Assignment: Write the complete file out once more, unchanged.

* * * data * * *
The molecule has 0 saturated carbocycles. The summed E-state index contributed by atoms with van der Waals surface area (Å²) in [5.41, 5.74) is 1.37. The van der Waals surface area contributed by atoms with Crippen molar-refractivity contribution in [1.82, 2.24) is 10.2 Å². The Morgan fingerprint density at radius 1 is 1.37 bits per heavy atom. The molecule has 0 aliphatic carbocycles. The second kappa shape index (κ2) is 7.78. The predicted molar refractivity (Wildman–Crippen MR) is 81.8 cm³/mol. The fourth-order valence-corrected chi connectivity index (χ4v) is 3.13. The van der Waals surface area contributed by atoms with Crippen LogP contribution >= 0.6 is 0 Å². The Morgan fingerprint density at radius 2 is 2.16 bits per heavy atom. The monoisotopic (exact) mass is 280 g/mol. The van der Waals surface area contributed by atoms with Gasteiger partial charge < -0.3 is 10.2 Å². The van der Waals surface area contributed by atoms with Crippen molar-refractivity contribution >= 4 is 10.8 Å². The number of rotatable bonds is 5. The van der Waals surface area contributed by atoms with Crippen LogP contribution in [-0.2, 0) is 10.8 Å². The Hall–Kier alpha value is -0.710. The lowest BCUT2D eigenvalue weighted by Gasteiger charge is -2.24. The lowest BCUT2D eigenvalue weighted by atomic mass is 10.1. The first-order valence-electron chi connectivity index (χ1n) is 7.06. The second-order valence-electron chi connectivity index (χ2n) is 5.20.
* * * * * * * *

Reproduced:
The molecule has 0 saturated carbocycles. The summed E-state index contributed by atoms with van der Waals surface area (Å²) in [5.41, 5.74) is 1.37. The van der Waals surface area contributed by atoms with Crippen molar-refractivity contribution in [1.82, 2.24) is 10.2 Å². The Morgan fingerprint density at radius 1 is 1.37 bits per heavy atom. The molecule has 0 aliphatic carbocycles. The second kappa shape index (κ2) is 7.78. The predicted molar refractivity (Wildman–Crippen MR) is 81.8 cm³/mol. The fourth-order valence-corrected chi connectivity index (χ4v) is 3.13. The van der Waals surface area contributed by atoms with Crippen LogP contribution >= 0.6 is 0 Å². The Morgan fingerprint density at radius 2 is 2.16 bits per heavy atom. The monoisotopic (exact) mass is 280 g/mol. The van der Waals surface area contributed by atoms with Gasteiger partial charge < -0.3 is 10.2 Å². The van der Waals surface area contributed by atoms with Crippen molar-refractivity contribution >= 4 is 10.8 Å². The number of rotatable bonds is 5. The van der Waals surface area contributed by atoms with Crippen LogP contribution in [-0.2, 0) is 10.8 Å². The Hall–Kier alpha value is -0.710. The lowest BCUT2D eigenvalue weighted by Gasteiger charge is -2.24. The lowest BCUT2D eigenvalue weighted by atomic mass is 10.1. The first-order valence-electron chi connectivity index (χ1n) is 7.06. The second-order valence-electron chi connectivity index (χ2n) is 5.20.